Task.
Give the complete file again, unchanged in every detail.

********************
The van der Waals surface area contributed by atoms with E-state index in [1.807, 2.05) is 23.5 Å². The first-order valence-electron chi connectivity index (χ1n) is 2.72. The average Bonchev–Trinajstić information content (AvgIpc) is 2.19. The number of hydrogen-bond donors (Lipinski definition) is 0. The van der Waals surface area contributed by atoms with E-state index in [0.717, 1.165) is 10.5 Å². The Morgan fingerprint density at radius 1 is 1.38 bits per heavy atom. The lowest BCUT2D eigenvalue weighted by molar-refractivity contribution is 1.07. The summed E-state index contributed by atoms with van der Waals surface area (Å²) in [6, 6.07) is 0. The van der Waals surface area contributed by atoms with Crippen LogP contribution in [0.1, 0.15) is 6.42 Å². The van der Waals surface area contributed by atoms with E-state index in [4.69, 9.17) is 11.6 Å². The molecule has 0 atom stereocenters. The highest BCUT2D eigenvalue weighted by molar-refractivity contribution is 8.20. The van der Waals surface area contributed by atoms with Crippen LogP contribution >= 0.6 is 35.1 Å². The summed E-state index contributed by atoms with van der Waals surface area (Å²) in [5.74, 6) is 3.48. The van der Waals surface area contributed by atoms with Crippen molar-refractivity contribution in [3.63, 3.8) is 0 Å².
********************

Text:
The van der Waals surface area contributed by atoms with E-state index in [1.807, 2.05) is 23.5 Å². The first-order valence-electron chi connectivity index (χ1n) is 2.72. The average Bonchev–Trinajstić information content (AvgIpc) is 2.19. The number of hydrogen-bond donors (Lipinski definition) is 0. The van der Waals surface area contributed by atoms with E-state index in [0.717, 1.165) is 10.5 Å². The Morgan fingerprint density at radius 1 is 1.38 bits per heavy atom. The lowest BCUT2D eigenvalue weighted by molar-refractivity contribution is 1.07. The summed E-state index contributed by atoms with van der Waals surface area (Å²) in [6, 6.07) is 0. The van der Waals surface area contributed by atoms with Crippen LogP contribution in [0.1, 0.15) is 6.42 Å². The van der Waals surface area contributed by atoms with E-state index in [4.69, 9.17) is 11.6 Å². The molecule has 0 atom stereocenters. The highest BCUT2D eigenvalue weighted by molar-refractivity contribution is 8.20. The van der Waals surface area contributed by atoms with Crippen LogP contribution >= 0.6 is 35.1 Å². The summed E-state index contributed by atoms with van der Waals surface area (Å²) in [5.74, 6) is 3.48. The van der Waals surface area contributed by atoms with Crippen molar-refractivity contribution in [3.63, 3.8) is 0 Å².